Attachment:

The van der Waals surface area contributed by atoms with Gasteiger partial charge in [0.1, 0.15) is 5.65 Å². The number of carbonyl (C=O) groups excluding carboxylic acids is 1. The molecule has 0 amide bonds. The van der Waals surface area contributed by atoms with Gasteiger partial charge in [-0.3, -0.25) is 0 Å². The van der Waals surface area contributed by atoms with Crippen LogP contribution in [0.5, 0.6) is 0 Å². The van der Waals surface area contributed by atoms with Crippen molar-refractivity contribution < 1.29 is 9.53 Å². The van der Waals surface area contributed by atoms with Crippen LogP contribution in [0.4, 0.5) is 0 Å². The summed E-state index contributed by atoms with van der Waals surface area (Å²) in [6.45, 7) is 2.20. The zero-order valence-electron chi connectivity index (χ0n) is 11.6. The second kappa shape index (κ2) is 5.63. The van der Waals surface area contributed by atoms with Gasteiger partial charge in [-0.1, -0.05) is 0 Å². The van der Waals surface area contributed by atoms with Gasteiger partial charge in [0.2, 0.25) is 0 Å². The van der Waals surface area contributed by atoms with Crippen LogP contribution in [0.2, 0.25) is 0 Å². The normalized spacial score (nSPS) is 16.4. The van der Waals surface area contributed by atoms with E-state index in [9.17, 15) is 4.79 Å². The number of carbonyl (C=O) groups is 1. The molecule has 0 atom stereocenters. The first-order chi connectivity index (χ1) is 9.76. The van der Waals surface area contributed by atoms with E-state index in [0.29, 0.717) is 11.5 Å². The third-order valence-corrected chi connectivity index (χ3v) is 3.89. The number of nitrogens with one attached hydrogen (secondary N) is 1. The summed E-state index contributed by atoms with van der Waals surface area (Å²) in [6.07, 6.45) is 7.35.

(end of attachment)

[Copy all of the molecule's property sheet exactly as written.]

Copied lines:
The van der Waals surface area contributed by atoms with Gasteiger partial charge in [0.1, 0.15) is 5.65 Å². The number of carbonyl (C=O) groups excluding carboxylic acids is 1. The molecule has 0 amide bonds. The van der Waals surface area contributed by atoms with Gasteiger partial charge in [-0.3, -0.25) is 0 Å². The van der Waals surface area contributed by atoms with Crippen LogP contribution in [0.5, 0.6) is 0 Å². The van der Waals surface area contributed by atoms with Crippen molar-refractivity contribution < 1.29 is 9.53 Å². The van der Waals surface area contributed by atoms with Crippen LogP contribution in [0.4, 0.5) is 0 Å². The summed E-state index contributed by atoms with van der Waals surface area (Å²) in [6.45, 7) is 2.20. The zero-order valence-electron chi connectivity index (χ0n) is 11.6. The second kappa shape index (κ2) is 5.63. The van der Waals surface area contributed by atoms with Gasteiger partial charge in [-0.1, -0.05) is 0 Å². The van der Waals surface area contributed by atoms with Gasteiger partial charge in [0.2, 0.25) is 0 Å². The van der Waals surface area contributed by atoms with Crippen LogP contribution in [0.2, 0.25) is 0 Å². The normalized spacial score (nSPS) is 16.4. The van der Waals surface area contributed by atoms with E-state index in [9.17, 15) is 4.79 Å². The number of carbonyl (C=O) groups is 1. The molecule has 0 atom stereocenters. The first-order chi connectivity index (χ1) is 9.76. The van der Waals surface area contributed by atoms with E-state index in [0.29, 0.717) is 11.5 Å². The third-order valence-corrected chi connectivity index (χ3v) is 3.89. The number of nitrogens with one attached hydrogen (secondary N) is 1. The summed E-state index contributed by atoms with van der Waals surface area (Å²) in [6.07, 6.45) is 7.35.